Phoenix St. Mary’s isn’t the football giant it once was, but a lot of greats went through the Catholic school with 10 high school All-American, seven of whom had their jersey numbers retired. It is hard to narrow a list to 10 at a school so steep in football tradition. There are so many things to factor in. The era. What that player meant at the time. The magnitude of his effort stacked against the competition. What they did after high school. Here are my choices for St. Mary’s greatest football players, in order:
No. 1 Ryan Kealy, QB, 1996: He was the last Knight named to a high school All-American team. Led them to their last of nine state championships in 1995, capping a brilliant career with a 33-7 victory over Phoenix Horizon. The Knights went 14-0 that season. In his three varsity seasons, Kealy led the Knights to the state semifinals, a state runner-up finish and a state championship. He was selected a Parade All-American his senior year. At the time, he set state records for touchdown passes in a season (41) and a career (83). He then went on to play at Arizona State.
No. 2 Tim Smith, RB, 1968: Smith still leads the Knights with 60 career rushing touchdowns. He was a 5-foot-10, 205-pound battering ram, leading the Knights to the 1967 state championship when Ed Doherty was the coach and started the gold playoff pants tradition. Smith was all grit and grind and he always found that extra gear to fend off tacklers and get into the end zone. Inside the 10-yard-line, there was never a doubt Doherty was going to hand the ball off to his workhorse. He carried the ball a school-record 331 times in ’67, rushing for 1,720 yards and 25 TDs. Smith, who went to Northern Arizona and later became a fireman, was the first Knight to have his jersey (40) retired.
No. 3 David Mitchell, RB, 1976: Part of the dynamic duo that battered defenses with a combination of thunder (Mitchell) and lightning (receiver Speedy Hart). Both Hart (82) and Mitchell (44) had their jerseys retired after incredible careers that ended at the same time. Mitchell had the size, strength, power and speed that set him apart. He had 35 career touchdowns. In his junior season in ’74, he ran for 1,974 yards, eclipsing Smith’s single-season school record.
No. 3 Speedy Hart, WR, 1976: He was a fast, acrobatic receiver who stood out in the mid-70s as a physical freak, who made tough catches look easy. He would take a simple out pass, break a couple of tackles and be gone. He moved on to Notre Dame, along with Mitchell. St. Mary’s didn’t win a state championship with this dynamic duo, but they came close, and they were two of the more respected players of that era. Hart had 27 career touchdown catches.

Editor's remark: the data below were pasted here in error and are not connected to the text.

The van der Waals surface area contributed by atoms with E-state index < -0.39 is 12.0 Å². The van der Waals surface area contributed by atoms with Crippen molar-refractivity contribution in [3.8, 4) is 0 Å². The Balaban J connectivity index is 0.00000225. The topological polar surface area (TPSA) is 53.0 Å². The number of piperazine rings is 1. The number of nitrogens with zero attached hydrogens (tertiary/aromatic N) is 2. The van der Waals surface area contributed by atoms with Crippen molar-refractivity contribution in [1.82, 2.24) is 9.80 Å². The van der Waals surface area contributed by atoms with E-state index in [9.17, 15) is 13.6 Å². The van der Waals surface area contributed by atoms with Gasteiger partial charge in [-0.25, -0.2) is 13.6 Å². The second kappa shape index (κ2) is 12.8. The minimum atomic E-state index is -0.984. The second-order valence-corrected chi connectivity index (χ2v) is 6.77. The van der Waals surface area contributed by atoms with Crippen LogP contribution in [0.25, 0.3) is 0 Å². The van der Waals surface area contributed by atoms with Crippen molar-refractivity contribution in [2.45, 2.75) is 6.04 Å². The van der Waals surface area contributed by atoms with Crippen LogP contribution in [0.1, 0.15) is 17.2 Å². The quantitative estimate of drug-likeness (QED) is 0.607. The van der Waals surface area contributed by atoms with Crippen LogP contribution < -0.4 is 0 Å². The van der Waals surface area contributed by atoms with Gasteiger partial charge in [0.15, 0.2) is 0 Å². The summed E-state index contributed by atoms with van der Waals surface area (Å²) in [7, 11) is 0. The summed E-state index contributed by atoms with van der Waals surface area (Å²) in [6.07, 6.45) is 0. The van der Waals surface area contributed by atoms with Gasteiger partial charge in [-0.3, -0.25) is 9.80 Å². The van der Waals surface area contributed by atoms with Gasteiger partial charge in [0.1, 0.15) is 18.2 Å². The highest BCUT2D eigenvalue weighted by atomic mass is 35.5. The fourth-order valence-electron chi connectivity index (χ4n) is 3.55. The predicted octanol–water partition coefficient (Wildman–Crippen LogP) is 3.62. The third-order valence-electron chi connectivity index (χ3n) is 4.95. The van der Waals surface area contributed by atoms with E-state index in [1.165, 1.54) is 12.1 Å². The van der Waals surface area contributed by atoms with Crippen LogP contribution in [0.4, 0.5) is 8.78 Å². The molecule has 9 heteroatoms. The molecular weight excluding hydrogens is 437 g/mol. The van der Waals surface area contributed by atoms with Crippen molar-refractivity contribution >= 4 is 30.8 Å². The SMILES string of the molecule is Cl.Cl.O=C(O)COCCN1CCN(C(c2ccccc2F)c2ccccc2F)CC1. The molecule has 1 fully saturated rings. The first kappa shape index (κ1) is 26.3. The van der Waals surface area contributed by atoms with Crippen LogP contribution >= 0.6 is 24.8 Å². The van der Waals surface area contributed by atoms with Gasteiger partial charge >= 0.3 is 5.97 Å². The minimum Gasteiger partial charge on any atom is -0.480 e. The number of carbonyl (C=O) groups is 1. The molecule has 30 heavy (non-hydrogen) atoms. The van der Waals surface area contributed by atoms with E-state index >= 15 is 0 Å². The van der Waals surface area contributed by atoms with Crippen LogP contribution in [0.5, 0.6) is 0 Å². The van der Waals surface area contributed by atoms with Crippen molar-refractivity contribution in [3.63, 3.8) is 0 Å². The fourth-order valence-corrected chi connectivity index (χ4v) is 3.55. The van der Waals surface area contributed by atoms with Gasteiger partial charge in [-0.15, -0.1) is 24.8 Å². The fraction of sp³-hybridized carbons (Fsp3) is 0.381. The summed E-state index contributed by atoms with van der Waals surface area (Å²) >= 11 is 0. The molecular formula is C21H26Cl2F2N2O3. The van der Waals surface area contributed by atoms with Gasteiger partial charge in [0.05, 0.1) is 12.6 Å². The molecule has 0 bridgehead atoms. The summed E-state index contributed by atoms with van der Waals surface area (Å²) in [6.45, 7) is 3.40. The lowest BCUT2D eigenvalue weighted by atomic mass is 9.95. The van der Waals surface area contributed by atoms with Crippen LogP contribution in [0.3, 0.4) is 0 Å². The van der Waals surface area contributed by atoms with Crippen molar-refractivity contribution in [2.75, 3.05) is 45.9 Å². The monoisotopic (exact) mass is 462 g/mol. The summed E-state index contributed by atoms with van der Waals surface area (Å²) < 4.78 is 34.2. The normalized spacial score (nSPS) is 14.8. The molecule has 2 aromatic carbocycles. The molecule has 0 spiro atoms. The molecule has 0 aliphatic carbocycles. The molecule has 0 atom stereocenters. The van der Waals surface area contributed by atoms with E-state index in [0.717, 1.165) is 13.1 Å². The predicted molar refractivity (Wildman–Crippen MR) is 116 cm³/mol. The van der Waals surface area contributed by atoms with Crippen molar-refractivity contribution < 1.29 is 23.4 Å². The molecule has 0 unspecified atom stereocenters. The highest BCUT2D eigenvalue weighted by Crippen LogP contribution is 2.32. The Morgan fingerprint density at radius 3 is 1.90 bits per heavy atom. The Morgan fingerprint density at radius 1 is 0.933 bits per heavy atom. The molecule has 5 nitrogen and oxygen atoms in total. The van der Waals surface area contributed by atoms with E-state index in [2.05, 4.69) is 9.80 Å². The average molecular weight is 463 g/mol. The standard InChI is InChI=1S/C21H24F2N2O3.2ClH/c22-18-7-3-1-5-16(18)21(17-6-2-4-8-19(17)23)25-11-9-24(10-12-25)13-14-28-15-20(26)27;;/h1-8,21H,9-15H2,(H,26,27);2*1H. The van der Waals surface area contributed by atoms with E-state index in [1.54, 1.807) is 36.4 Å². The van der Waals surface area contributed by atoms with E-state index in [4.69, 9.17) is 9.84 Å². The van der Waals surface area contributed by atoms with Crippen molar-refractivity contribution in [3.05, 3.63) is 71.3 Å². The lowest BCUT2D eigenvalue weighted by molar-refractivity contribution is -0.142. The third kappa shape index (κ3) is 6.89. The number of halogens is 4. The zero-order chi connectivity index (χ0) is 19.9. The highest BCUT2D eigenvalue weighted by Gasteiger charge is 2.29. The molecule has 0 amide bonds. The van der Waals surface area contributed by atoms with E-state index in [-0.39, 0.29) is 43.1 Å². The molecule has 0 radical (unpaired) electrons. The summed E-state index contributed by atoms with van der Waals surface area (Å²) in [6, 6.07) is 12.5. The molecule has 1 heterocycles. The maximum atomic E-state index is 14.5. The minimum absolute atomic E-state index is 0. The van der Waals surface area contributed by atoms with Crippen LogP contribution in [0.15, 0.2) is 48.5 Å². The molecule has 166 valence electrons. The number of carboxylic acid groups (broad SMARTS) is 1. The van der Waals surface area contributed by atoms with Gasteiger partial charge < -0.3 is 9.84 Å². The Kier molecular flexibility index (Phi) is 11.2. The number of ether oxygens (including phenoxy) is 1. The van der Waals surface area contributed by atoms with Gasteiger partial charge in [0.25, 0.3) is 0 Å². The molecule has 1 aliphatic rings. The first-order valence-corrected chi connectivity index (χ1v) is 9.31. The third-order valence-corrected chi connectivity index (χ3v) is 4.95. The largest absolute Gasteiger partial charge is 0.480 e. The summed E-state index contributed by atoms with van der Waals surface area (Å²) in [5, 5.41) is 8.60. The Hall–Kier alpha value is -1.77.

No. 5 Steve Belles, QB, 1985: Belles was the state’s Player of the Year in 1984, when he led the Knights to the first of back-to-back titles. Before he moved onto Notre Dame, Belles was part of one of the greatest high school upsets of the century, leading an underdog St. Mary’s team over the highly favored and loaded Tempe McClintock team in the semifinals. That McClintock team had a backfield of quarterback Kent Kiefer, Art Greathouse and Cleveland Colter Jr. Belles moved onto Notre Dame, where he played some quarterback but also a little tight end and H-back, helping Notre Dame win a national championship.
No. 6 Reggie McGill, RB, 1987: McGill was a part of the Knights’ back-to-back state championships in ’84 and ’85, then won Player of the Year honors in 1986 as an explosive tailback who bowled over and sped by defenders. He could cut on a dime and take it to the house at any time. McGill ran for 1,569 yards as a junior, following that up with 1,454 his last season. He was also clutch. He capped his career with a magnificent, game-winning run late to beat Glendale Apollo in the final. He set a career school record with 3,828, before moving on to Arizona.
No. 7 Jim Sanson, WR/DB/K, 1996: Sanson caught 111 passes for 1,547 yards from 1993-95, and finished his career with 50 catches, including a remarkable state championship performance with 10 grabs. He made all-state at defensive back. He holds the school record for longest field goal at 58. He scored 346 points in three varsity seasons, which was second at the time only to fullback Tim Smith in school history. Sanson kicked 22 field goals in his career, second in school history to All-American Mike Cortright (36, from ’83-85). Sanson connected on 12 field goals his junior season, including the 58-yarder against Mesa Westwood. He also had a 50-yarder and 48-yarder that season. He later had a solid kicking career at Notre Dame.
No. 8 Sam Salts, WR/DB/K, 1992: As a junior in 1990, Salts broke then coach Pat Farrell’s school record with 10 interceptions. He led the Knights to the 1991 big-school state championship, making plays every which way. He made nine field goals, including a 49-yarder that season. He shared Arizona Republic Player of the Year honors that season with Phoenix Brophy Prep running back Mike Mitchell.
No.9 Allen Thorn, C, 1962: It was 53 years ago when this 5-10, 218-pound center anchored the offensive line and became a high school All-American and went on to Nebraska. That was huge at the time. And he was a big reason why the Knights carved up opponents with a machine-like ground game and reached the big-school state final in Tucson, before falling to Pueblo.
No. 10 Roger Aguilar, St. Mary’s, WR, 1995: He broke Hart’s school record at the time with 22 career touchdown catches. He had 10 TD catches during the 1994 season. Aguilar dialed it from anywhere on the field, at any time. He was an electrifying punt returner. He returned a punt 88 yards for a touchdown against Tucson Amphitheater during the 1994 season. He scored 42 touchdowns in his three-year varsity career.
Who do you think is St. Mary’s High’s all-time greatest football player? Let us know in the comments.